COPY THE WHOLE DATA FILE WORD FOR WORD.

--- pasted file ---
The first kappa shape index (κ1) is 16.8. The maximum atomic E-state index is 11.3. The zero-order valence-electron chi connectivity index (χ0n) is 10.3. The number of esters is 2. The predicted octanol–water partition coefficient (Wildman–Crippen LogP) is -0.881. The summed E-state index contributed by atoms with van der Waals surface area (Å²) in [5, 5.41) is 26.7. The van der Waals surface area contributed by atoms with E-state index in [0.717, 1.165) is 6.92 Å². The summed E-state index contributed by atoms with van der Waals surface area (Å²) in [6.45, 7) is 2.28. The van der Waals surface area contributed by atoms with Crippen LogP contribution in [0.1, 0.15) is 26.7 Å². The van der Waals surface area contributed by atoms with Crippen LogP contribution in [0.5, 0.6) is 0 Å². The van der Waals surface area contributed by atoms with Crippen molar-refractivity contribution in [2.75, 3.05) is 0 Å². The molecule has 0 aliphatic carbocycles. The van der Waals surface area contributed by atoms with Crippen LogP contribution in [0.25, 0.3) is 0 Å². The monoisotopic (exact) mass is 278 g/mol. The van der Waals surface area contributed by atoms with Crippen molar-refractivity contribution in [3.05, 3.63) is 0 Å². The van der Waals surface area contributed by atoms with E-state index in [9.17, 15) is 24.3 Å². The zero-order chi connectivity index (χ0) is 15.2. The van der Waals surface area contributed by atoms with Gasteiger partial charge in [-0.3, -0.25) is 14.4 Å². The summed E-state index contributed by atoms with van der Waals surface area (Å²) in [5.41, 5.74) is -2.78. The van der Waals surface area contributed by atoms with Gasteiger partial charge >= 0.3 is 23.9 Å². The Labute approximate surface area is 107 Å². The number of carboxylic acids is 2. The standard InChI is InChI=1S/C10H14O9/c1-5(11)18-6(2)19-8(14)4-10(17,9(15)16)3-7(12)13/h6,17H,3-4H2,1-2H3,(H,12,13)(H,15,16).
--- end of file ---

The first kappa shape index (κ1) is 16.8. The maximum atomic E-state index is 11.3. The zero-order valence-electron chi connectivity index (χ0n) is 10.3. The number of esters is 2. The predicted octanol–water partition coefficient (Wildman–Crippen LogP) is -0.881. The summed E-state index contributed by atoms with van der Waals surface area (Å²) in [5, 5.41) is 26.7. The van der Waals surface area contributed by atoms with E-state index in [0.717, 1.165) is 6.92 Å². The summed E-state index contributed by atoms with van der Waals surface area (Å²) in [6.45, 7) is 2.28. The van der Waals surface area contributed by atoms with Crippen LogP contribution in [0.1, 0.15) is 26.7 Å². The van der Waals surface area contributed by atoms with Crippen LogP contribution in [0.5, 0.6) is 0 Å². The van der Waals surface area contributed by atoms with Crippen molar-refractivity contribution in [2.75, 3.05) is 0 Å². The molecule has 0 aliphatic carbocycles. The van der Waals surface area contributed by atoms with Crippen LogP contribution in [0.25, 0.3) is 0 Å². The monoisotopic (exact) mass is 278 g/mol. The van der Waals surface area contributed by atoms with Crippen molar-refractivity contribution in [3.05, 3.63) is 0 Å². The van der Waals surface area contributed by atoms with E-state index in [9.17, 15) is 24.3 Å². The zero-order chi connectivity index (χ0) is 15.2. The van der Waals surface area contributed by atoms with Gasteiger partial charge in [-0.3, -0.25) is 14.4 Å². The summed E-state index contributed by atoms with van der Waals surface area (Å²) in [5.41, 5.74) is -2.78. The van der Waals surface area contributed by atoms with Gasteiger partial charge >= 0.3 is 23.9 Å². The Labute approximate surface area is 107 Å². The number of carboxylic acids is 2. The standard InChI is InChI=1S/C10H14O9/c1-5(11)18-6(2)19-8(14)4-10(17,9(15)16)3-7(12)13/h6,17H,3-4H2,1-2H3,(H,12,13)(H,15,16).